ATM and ATR: Components of an integrated circuit

Research output: Contribution to journalArticle

Abstract

The phosphatidylinositol 3-kinase-like kinases (PIKKs) ATM and ATR activate a complex signaling network in response to diverse forms of DNA damage. Initial characterization of these signaling molecules focused on the individual role that each plays in response to specific types of DNA lesions. Recently, a more integrated view of the DNA-damage signaling network has emerged. ATM- and ATR-activated signaling pathways once appeared parallel, but new findings suggest that this cellular circuitry is highly interconnected. Communication between ATM and ATR enables the cell to respond to DNA strand breaks and inhibition of DNA synthesis with coordinated, highly modulated outputs. In this article, we focus on several new developments that give insight into the integrated processing of diverse signals that arise during the damage and replication of DNA.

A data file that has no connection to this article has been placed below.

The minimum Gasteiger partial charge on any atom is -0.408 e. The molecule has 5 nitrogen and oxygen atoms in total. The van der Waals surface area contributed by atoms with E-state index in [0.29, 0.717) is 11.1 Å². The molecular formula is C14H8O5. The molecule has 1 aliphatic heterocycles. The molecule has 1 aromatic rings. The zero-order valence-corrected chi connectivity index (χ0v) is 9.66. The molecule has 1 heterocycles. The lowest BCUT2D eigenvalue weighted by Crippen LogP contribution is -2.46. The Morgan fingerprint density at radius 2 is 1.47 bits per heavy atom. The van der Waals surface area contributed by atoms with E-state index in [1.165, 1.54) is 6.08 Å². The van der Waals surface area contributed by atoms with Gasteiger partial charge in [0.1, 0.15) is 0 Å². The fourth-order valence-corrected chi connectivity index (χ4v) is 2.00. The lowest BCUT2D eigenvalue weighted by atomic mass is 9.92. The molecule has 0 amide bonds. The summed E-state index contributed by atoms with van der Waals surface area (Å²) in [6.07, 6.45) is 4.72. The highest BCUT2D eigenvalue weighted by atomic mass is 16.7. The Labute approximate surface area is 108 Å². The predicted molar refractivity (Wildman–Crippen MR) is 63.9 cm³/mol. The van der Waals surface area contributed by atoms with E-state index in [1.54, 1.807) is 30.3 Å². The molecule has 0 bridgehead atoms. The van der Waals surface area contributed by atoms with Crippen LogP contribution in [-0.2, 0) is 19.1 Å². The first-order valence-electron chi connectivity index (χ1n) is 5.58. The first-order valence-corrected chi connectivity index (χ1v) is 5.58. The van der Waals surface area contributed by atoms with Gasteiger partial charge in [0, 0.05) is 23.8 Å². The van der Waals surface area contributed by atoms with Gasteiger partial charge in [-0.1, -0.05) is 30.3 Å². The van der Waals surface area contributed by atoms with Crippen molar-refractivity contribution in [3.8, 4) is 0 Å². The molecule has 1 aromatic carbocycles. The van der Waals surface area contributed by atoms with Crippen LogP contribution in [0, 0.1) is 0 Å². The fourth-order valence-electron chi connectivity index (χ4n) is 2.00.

Original languageEnglish (US)
Pages (from-to)414-417
Number of pages4
JournalCell cycle (Georgetown, Tex.)
Volume6
Issue number4
StatePublished - Feb 15 2007

Fingerprint

Automatic teller machines
DNA Damage
Integrated circuits
DNA
Phosphatidylinositol 3-Kinase
DNA Breaks
DNA Replication
Phosphotransferases
Molecules
Communication
Processing

Keywords

  • ATM
  • ATR
  • Cell cycle regulation
  • DNA damage
  • Ionizing radiation

ASJC Scopus subject areas

  • Cell Biology
  • Biochemistry
  • Molecular Biology

Cite this

ATM and ATR : Components of an integrated circuit. / Hurley, Paula; Bunz, Fred.

In: Cell cycle (Georgetown, Tex.), Vol. 6, No. 4, 15.02.2007, p. 414-417.

Research output: Contribution to journalArticle

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